Archive for April, 2009


Happy Third Week of Easter! Thanks be to God that He really did rise from the dead, enabling us, too, to really rise from the death of sin and later even the bodily death that is the result of sin! Sometimes we forget that what we celebrate Mass is real and of unspeakable importance, not symbols placed before us for an hour on Sundays.

This post is the fruit of my lectio divina (here is an excellent book on the saintly practice of the prayerful reading of holy texts that I will be reviewing on the blog when I finish it) from today and from this weekend during some personal time in the beautiful St. Brigid Church in Hanford, CA.

In Ephesians 4: 1-16 (the first reading of this past Saturday’s Office of Readings), St. Paul gives us an idea of how to realize Easter in our own lives — to do what we need to do to be what we want to be.

What do we want to be?

Attain … to the measure of the stature of the fulness of Christ.

Or, as the breviary has it, simply the “full stature” of Christ — to be fully integrated with Him.

[G]row up in every way into him who is the head, into Christ.

As one of the saints put it, He became human so that we could become Divine! (This is obviously not meant in the sense of being made “gods,” but as being united with God Himself by His Power.)

So, what do we need to do?

[L]ead a life worthy of the calling to which you have been called.

Specifically, we are called to humility, bearing with each other in peaceful unity.

How are we to do this?

[G]race was given to each of us according to the measure of Christ’s gift.

Through Christ’s gift — given in the Resurrection — we can be humble and live in peace together, eventually fully united with each other in Christ. What more could we ever want?!

But, we must live and do — not merely wish, think or even feel — in order to achieve this Divine life!

In my own day-to-day life, this has proved particularly challenging. I find myself avoiding doing in order think. To combat this, I have come-up with yet another system/plan/rule (as I have done regularly since high school, with little success), this one formatted on the “hours” of the Divine Office, and organized around regular and special tasks related to the people and responsibilities that are most important to me. I’ve tried to keep it focused and simple, but given past experience and the present situation (wife, caring for four children under the age of four and three cats, in a home), I know that there will be many days that my reality will not remotely resemble this rule. (If the rule works reasonably well, then I’ll blog on it.)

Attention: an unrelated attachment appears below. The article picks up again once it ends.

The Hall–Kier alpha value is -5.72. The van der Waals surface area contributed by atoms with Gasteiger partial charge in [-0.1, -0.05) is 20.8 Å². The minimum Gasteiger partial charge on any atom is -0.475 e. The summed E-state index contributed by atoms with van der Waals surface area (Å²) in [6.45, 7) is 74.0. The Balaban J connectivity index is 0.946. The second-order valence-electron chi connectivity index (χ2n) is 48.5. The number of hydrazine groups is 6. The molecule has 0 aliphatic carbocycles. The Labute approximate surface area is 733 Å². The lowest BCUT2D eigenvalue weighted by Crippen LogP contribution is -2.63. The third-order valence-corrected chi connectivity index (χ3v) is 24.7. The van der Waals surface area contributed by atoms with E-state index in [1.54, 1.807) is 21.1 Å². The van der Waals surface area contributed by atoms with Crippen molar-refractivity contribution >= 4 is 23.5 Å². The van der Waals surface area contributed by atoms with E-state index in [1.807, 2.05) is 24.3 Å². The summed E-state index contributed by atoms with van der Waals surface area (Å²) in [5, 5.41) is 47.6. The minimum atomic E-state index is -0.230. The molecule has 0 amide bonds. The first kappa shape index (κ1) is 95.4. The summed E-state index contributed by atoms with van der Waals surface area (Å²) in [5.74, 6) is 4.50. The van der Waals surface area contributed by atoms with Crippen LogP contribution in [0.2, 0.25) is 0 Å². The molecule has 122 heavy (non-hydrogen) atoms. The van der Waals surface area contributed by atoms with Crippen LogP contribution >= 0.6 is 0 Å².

What’s most important now is how to move past these apparent “failures.” As we learn in the classic Abandonment to Divine Providence, we encounter God in the “sacrament of the present moment.” We find Him not necessarily in doing what we plan for His glory each day, but in doing what He wills in each moment, in following His “will of good pleasure.” We are reminded that too much of a good thing (study, rest, even lectio divina!) is not only not a good thing, but is actually a bad thing because it is keeping us from following God’s “will of good pleasure” in that moment! It is keeping us from God!

After a “failure,” then, what must be done is to return to the present moment where Our Lord is, and prayerfully proceed with what He has willed for this moment. This may not be what I planned, or even what I want right now, but it is what He wants. Therefore, I want it because I want to be united with Him!

It is also worth noting that human perfection is not necessary for holiness, for unity with God. Human failure can still mean supernatural success — holiness. In fact, we understand more clearly with contrast. Light is defined by darkness, and a wave by the trough that follows it and precedes the next one. Similarly, success can be seen more clearly in contrast with failure.